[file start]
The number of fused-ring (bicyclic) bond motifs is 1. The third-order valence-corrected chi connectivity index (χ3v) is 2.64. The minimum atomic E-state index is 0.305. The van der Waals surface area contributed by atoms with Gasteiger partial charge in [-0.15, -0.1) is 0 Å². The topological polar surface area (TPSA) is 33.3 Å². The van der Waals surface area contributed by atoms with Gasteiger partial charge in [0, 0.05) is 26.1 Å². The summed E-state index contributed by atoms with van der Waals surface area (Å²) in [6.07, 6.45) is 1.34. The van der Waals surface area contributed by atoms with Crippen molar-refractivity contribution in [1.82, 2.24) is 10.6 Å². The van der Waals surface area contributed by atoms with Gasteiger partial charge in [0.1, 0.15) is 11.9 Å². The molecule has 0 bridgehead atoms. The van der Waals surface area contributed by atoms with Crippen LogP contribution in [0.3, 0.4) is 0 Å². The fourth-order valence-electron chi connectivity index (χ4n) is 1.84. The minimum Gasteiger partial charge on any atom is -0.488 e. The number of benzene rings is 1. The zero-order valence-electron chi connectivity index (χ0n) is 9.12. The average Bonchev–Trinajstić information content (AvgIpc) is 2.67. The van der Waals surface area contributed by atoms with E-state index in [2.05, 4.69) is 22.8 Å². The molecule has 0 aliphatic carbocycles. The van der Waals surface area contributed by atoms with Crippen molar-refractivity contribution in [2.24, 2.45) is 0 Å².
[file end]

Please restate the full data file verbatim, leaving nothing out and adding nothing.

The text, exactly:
The number of fused-ring (bicyclic) bond motifs is 1. The third-order valence-corrected chi connectivity index (χ3v) is 2.64. The minimum atomic E-state index is 0.305. The van der Waals surface area contributed by atoms with Gasteiger partial charge in [-0.15, -0.1) is 0 Å². The topological polar surface area (TPSA) is 33.3 Å². The van der Waals surface area contributed by atoms with Gasteiger partial charge in [0, 0.05) is 26.1 Å². The summed E-state index contributed by atoms with van der Waals surface area (Å²) in [6.07, 6.45) is 1.34. The van der Waals surface area contributed by atoms with Crippen molar-refractivity contribution in [1.82, 2.24) is 10.6 Å². The van der Waals surface area contributed by atoms with Gasteiger partial charge in [0.1, 0.15) is 11.9 Å². The molecule has 0 bridgehead atoms. The van der Waals surface area contributed by atoms with Crippen LogP contribution in [0.3, 0.4) is 0 Å². The fourth-order valence-electron chi connectivity index (χ4n) is 1.84. The minimum Gasteiger partial charge on any atom is -0.488 e. The number of benzene rings is 1. The zero-order valence-electron chi connectivity index (χ0n) is 9.12. The average Bonchev–Trinajstić information content (AvgIpc) is 2.67. The van der Waals surface area contributed by atoms with E-state index in [2.05, 4.69) is 22.8 Å². The molecule has 0 aliphatic carbocycles. The van der Waals surface area contributed by atoms with Crippen molar-refractivity contribution in [2.24, 2.45) is 0 Å².